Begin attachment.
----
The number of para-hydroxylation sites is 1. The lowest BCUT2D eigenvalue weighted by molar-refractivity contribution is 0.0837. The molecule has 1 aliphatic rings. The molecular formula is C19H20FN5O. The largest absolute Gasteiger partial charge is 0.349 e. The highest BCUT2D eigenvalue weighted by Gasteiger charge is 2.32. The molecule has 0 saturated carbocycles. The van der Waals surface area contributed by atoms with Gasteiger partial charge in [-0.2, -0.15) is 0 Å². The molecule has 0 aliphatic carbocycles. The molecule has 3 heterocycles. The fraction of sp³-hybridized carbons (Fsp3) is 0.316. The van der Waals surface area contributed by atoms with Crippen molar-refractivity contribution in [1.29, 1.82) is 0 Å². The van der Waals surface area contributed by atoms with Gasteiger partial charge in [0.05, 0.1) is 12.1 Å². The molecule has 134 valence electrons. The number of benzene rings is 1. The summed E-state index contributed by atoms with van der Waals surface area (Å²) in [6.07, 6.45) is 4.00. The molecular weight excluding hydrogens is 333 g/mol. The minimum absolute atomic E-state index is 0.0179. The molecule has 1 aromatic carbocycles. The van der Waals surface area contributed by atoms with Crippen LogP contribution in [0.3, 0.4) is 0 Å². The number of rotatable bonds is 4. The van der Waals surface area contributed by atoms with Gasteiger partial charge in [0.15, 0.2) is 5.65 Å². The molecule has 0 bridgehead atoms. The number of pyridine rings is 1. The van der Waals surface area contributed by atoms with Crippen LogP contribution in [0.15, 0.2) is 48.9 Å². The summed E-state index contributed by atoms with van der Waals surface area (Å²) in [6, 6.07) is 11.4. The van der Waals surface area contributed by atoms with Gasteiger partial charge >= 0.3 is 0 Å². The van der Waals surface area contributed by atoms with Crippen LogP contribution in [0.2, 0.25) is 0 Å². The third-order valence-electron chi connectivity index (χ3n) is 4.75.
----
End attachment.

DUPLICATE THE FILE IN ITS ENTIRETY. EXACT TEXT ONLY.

The number of para-hydroxylation sites is 1. The lowest BCUT2D eigenvalue weighted by molar-refractivity contribution is 0.0837. The molecule has 1 aliphatic rings. The molecular formula is C19H20FN5O. The largest absolute Gasteiger partial charge is 0.349 e. The highest BCUT2D eigenvalue weighted by Gasteiger charge is 2.32. The molecule has 0 saturated carbocycles. The van der Waals surface area contributed by atoms with Gasteiger partial charge in [-0.2, -0.15) is 0 Å². The molecule has 0 aliphatic carbocycles. The molecule has 3 heterocycles. The fraction of sp³-hybridized carbons (Fsp3) is 0.316. The van der Waals surface area contributed by atoms with Crippen molar-refractivity contribution in [1.29, 1.82) is 0 Å². The van der Waals surface area contributed by atoms with Gasteiger partial charge in [0.05, 0.1) is 12.1 Å². The molecule has 134 valence electrons. The number of benzene rings is 1. The summed E-state index contributed by atoms with van der Waals surface area (Å²) in [6.07, 6.45) is 4.00. The molecular weight excluding hydrogens is 333 g/mol. The minimum absolute atomic E-state index is 0.0179. The molecule has 1 aromatic carbocycles. The van der Waals surface area contributed by atoms with Crippen LogP contribution in [0.3, 0.4) is 0 Å². The number of rotatable bonds is 4. The van der Waals surface area contributed by atoms with Gasteiger partial charge in [0.15, 0.2) is 5.65 Å². The molecule has 0 bridgehead atoms. The number of pyridine rings is 1. The van der Waals surface area contributed by atoms with Crippen LogP contribution in [0.15, 0.2) is 48.9 Å². The summed E-state index contributed by atoms with van der Waals surface area (Å²) in [6, 6.07) is 11.4. The van der Waals surface area contributed by atoms with Gasteiger partial charge >= 0.3 is 0 Å². The van der Waals surface area contributed by atoms with Crippen LogP contribution in [0.2, 0.25) is 0 Å². The third-order valence-electron chi connectivity index (χ3n) is 4.75.